3. Matt (189 comments) says:

    Just be aware that the “original” bibical recipe for Ezekiel bread also included human (and then cow) dung as an ingredient. So you might not want to take this too literally. Which, of course, is generally good advice when reading the Bible in general.

    Thanks for stopping by!

  4. TresaLynn (1 comments) says:

    I do not think you should call biblical ANYTHING goofy. If you look up the biblical verse as suggested by the name of THIS bread & cereal then perhaps you’ll be wiser than you once were!

    your words quoted from above, “One of my favorite cold cereals is Ezekiel 4:9 sprouted whole grain cereal. Once you get past the goofy Biblical name and scripture references on the box, you’ll find an excellent whole grain cereal that is high in protein and fiber and low in fat.”
    This is excellant tasting, good for you, smart bread – nothing “goofy” about it.
    The idea of eating bread that isn’t full of yeast was God’s idea & credit to him is not “goofy”.

  5. Matt (189 comments) says:

    Theresa, thanks for sharing your “righteous indignation” over my choice of words to refer to the name of a for-profit, secular cereal.

    You’ll notice that I also offended Judy a few months ago over the same thing.  Like you, Judy suggested that  some “churchin’” and time spent reading the Holy Scriptures would help set-me straight, and make sure that in the future, I don’t refer to the names of cold cereals as “goofy.”

    While I don’t really feel like I need to justify the choice of words I used to describe the name Food for Life chose for Ezekiel 4:9 cereal and bread, I pretty much explain everything else on this site, so why not this?

    Here’s the deal: I still think the Biblical reference in the name of a sprouted grain gain cereal is “goofy. Notice, I did not say the Bible was “goofy”, Jesus was Goofy, or Ezekiel was “goofy” — although some biblical scholars maintain that Ezekiel may have had a medical condition that caused him to hallicinate, possible epilepsy or something called Geschwind syndrome. So while Ezekiel’s peers might not have called him “goofy”, they might have thought he was “crazy.” And they may have been right. Or they may have been wrong and he really was  prophet receiving the inspired word of God. Just really depends on how you personally view that 2,000+ year old book.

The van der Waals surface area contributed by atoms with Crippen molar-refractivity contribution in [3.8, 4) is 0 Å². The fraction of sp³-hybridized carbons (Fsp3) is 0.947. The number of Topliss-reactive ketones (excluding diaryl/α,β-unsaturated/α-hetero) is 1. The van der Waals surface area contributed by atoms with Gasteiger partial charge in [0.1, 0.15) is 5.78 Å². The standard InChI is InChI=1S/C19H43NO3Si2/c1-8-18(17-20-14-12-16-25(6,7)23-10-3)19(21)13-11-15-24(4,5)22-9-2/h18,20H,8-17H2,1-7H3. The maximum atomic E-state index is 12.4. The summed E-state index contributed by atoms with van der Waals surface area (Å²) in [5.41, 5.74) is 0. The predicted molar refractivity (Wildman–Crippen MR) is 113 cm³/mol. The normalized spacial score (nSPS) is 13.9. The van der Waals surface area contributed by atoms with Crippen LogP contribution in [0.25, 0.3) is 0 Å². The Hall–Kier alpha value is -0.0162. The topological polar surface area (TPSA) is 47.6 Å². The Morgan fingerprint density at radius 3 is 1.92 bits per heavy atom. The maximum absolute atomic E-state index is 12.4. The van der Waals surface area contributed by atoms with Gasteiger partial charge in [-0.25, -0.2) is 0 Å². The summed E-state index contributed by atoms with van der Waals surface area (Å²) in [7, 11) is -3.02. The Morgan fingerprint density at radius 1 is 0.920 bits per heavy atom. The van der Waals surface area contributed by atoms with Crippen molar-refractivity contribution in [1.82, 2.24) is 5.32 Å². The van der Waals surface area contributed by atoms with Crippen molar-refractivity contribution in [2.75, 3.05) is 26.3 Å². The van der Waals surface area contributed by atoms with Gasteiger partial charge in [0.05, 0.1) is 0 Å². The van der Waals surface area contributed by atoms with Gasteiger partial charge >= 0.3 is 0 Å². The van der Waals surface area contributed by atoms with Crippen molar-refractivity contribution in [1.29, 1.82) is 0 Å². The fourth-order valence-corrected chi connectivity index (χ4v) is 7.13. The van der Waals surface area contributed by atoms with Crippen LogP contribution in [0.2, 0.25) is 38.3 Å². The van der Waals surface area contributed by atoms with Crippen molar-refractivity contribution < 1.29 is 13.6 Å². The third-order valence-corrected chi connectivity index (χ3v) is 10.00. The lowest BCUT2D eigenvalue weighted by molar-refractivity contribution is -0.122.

I have read the story of Ezekiel numerous times. I’ve also read the original “Biblical” recipe for Ezekiel sprouted grain, unleavened bread, and it’s not quite as “pure” as the stuff that Food for Life markets in your local grocery store.  And I quote:

    And thou shalt eat it as barley cakes, and thou shalt bake it with dung that cometh out of man, in their sight. And the LORD said, Even thus shall the children of Israel eat their defiled bread among the Gentiles, whither I will drive them.” (Ezekiel 4:12-13

    Now, there is some dispute over whether that means: Whether The Lord instructed Ezekiel to mix human feces (later it was downgraded to cow dung) in with the bread, or whether that was merely the fuel that Ezekiel should use to cook the bread over — but in either case, Food for Life clearly skipped that part of the Biblical recipe for their 21st century version of the recipe.

    There also is a school of thought that says this is a symbolic recipe and simply another “test” from God to Ezekiel (She/He/God was very fond of testing people with all kind of uncomfortable things — including regular plagues – in the Old Testament, as I’m sure you already know.)

    Clearly, the Food for Life people didn’t take this recipe literally (thank God), since it contains several ingredients (including yeast) that were not present in the Divinely-concocted recipe.

    What I actually find kind of offensive is not that the Bible would inspire a healthy recipe or food, but that a for-profit company would take religion and try to use it as a marketing pitch. Clearly, Food for Life wants to appeal to Christians with this name. I also have issues with companies that make Biblical action figures or introduce for-profit products that use Christianity or any other religion to pander to people’s personal spiritual beliefs in order to make a profit. Talk about money changers in the Temple.

    Anyway, I’m going to cut Food for Life some slack, because they make a really good bread and cereal that I think is tasty and healthy.  They could have just as easily called it “Food For Life Sprouted Grain Cereal” and skipped the whole “goofy” Biblical reference in the name. But then, they probably wouldn’t have attracted Christian buyers who unwittingly believe that they are buying a food from God each time they pick up a loaf of Ezekiel 4:9 bread or Ezekiel 4:9 cereal.

    I hope this clears things up here. I’m certainly not interested in starting a Holy War over a bowl of sprouted gains and legumes, although no doubt there are some out there who would.

    Cheers … Matt

  6. Chris (10 comments) says: